(www.bso.org), or in person at the Symphony Hall Box Office (301 Massachusetts Avenue, Boston). There is a $5.50 service fee for all tickets purchased online or by phone through SymphonyCharge.

American Express, MasterCard, Visa, Diners Club, and Discover, and cash (in person only) are all accepted at the Symphony Hall Box Office. A limited number of rush tickets for Boston Symphony Orchestra subscription concerts on Tuesday and Thursday evenings and Friday afternoons are set aside to be sold on the day of a performance. These tickets are sold at $9 each, one to a customer, at the Symphony Hall Box Office on Fridays beginning at 10 a.m. and Tuesdays and Thursdays beginning at 5 p.m. Gift certificates are available in any amount and may be used toward the purchase of tickets (subject to availability) to any Boston Symphony Orchestra or Boston Pops performance at Symphony Hall or Tanglewood. Gift certificates may also be used at the Symphony Shop to purchase merchandise.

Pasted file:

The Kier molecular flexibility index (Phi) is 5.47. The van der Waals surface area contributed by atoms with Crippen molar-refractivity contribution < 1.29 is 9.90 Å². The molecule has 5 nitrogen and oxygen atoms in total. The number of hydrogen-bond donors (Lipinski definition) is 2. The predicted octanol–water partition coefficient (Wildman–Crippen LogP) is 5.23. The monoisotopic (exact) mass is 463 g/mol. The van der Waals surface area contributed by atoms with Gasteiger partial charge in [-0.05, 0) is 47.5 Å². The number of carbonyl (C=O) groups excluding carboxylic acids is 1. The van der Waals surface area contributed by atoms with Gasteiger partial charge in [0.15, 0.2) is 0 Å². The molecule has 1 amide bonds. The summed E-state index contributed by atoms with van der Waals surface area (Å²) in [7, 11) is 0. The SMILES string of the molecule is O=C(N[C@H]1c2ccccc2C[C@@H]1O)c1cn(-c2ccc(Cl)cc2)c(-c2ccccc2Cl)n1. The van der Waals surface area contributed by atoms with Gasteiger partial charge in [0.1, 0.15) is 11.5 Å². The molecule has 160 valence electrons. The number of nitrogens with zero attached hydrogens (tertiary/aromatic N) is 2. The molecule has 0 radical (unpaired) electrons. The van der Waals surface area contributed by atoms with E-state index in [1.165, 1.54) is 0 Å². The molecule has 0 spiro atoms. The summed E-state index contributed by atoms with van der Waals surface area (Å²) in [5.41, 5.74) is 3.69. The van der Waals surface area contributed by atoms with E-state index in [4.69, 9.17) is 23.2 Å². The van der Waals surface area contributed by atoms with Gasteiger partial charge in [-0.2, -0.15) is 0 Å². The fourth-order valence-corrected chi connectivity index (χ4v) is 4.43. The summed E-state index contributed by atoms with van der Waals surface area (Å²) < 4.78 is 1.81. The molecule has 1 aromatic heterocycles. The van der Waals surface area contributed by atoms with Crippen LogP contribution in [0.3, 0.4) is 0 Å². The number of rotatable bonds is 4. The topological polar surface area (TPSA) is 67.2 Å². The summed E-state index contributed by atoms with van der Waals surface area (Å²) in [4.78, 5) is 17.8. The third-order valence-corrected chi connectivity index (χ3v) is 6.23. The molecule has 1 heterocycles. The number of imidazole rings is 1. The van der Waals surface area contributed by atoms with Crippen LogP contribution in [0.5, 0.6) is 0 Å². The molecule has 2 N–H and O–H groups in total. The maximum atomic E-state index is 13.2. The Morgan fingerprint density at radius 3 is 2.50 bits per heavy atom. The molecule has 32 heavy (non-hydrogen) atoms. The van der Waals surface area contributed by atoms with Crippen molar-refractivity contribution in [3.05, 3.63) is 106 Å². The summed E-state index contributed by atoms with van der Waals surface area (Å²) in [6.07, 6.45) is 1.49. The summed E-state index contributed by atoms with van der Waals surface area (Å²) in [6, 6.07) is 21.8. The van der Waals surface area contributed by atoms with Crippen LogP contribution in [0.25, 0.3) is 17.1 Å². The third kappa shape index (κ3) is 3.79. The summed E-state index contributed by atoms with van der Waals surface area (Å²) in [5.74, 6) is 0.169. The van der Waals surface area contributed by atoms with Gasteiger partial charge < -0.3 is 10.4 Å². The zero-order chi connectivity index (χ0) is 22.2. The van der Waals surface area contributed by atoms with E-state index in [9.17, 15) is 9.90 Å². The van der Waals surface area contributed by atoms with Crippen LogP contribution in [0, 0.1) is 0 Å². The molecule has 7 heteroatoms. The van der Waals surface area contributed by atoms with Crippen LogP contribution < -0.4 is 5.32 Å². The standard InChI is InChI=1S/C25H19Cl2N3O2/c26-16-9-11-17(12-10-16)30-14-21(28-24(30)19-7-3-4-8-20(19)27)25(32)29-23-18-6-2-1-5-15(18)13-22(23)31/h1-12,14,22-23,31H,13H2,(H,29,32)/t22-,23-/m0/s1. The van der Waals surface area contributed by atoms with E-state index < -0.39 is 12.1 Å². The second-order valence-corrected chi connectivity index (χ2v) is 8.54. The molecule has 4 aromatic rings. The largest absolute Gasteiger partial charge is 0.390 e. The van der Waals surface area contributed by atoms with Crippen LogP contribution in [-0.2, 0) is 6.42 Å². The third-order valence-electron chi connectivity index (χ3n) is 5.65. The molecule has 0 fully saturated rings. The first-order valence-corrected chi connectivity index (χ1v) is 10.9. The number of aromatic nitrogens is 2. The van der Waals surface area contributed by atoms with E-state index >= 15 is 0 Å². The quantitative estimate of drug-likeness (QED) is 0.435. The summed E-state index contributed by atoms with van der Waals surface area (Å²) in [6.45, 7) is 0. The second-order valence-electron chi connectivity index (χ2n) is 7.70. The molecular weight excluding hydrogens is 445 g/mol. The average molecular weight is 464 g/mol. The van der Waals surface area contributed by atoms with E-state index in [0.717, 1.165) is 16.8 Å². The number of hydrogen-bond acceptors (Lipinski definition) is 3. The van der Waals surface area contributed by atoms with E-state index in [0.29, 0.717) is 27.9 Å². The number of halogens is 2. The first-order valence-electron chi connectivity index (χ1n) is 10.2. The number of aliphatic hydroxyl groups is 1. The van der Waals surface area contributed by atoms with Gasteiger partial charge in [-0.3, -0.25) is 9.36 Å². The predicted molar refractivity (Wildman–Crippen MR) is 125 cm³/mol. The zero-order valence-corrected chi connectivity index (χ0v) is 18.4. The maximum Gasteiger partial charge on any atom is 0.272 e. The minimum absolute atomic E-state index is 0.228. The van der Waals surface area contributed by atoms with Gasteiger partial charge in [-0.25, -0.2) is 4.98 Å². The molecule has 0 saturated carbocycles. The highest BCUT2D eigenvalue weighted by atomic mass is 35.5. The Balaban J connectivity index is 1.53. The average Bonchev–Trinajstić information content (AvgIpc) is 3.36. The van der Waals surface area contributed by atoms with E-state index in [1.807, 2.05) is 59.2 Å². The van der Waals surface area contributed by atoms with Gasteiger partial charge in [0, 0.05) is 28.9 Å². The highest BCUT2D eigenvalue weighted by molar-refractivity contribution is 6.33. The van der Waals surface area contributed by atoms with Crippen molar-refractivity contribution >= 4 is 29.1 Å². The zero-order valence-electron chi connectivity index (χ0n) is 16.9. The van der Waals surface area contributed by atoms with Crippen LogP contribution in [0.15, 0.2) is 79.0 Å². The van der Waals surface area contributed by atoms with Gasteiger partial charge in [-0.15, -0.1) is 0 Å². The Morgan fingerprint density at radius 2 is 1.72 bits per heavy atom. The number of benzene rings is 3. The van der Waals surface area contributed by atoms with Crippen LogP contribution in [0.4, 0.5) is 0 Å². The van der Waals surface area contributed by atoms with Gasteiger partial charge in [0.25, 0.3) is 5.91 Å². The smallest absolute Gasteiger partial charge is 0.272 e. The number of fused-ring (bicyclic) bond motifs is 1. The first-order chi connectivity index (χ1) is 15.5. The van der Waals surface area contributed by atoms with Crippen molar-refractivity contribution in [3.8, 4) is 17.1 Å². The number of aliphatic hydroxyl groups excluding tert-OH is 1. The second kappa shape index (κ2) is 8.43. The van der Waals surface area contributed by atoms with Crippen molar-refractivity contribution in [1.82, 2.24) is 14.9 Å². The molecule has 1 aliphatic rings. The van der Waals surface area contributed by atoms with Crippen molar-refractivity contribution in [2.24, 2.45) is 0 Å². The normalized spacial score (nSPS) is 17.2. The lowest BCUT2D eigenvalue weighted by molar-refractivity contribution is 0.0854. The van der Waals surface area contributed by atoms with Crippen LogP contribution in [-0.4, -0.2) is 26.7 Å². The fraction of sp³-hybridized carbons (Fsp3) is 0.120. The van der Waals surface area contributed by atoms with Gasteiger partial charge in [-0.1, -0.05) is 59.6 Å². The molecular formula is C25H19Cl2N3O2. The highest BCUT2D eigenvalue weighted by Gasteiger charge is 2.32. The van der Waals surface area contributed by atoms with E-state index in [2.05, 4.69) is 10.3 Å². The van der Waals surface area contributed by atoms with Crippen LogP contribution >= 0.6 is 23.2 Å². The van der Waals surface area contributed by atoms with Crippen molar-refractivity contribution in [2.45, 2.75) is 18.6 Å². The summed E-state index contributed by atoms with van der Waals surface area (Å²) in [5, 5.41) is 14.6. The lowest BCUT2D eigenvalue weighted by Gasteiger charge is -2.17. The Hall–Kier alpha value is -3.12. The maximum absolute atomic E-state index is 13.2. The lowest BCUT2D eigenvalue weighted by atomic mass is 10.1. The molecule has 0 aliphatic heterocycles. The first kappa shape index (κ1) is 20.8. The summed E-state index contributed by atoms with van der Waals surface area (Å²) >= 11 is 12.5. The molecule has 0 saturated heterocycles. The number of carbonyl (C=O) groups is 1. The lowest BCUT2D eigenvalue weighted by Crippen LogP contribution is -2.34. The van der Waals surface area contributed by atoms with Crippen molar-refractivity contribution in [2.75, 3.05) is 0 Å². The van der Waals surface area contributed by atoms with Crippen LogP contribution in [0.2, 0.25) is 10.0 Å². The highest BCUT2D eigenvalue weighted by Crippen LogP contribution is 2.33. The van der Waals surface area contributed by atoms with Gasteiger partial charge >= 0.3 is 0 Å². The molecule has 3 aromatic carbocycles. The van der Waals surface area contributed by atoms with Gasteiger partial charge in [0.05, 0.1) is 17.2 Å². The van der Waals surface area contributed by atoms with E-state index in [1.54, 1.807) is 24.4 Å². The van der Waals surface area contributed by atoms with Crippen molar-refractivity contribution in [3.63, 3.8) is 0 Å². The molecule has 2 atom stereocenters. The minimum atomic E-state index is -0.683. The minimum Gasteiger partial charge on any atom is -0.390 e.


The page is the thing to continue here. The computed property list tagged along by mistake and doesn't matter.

Patrons with disabilities can access Symphony Hall through the Massachusetts Avenue lobby or the Cohen Wing on Huntington Avenue. An access service center, accessible restrooms, and elevators are available inside the Cohen Wing entrance. For ticket information, call the Disability Services Information Line at 617-638-9431 or TDD/TTY 617-638-9289.


The Boston Symphony Orchestra offers 30-minute Pre-Concert Talks in Symphony Hall before all BSO subscription concerts, beginning at 6:45 p.m. prior to the 8 p.m. evening concerts and at 12:15 p.m. prior to Friday-afternoon concerts. Open Rehearsal Talks begin one hour before the start of all Thursday-morning and Wednesday-evening Open Rehearsals. These informative talks, which include recorded musical examples, enhance the concert going experience by providing valuable insight into the music being performed.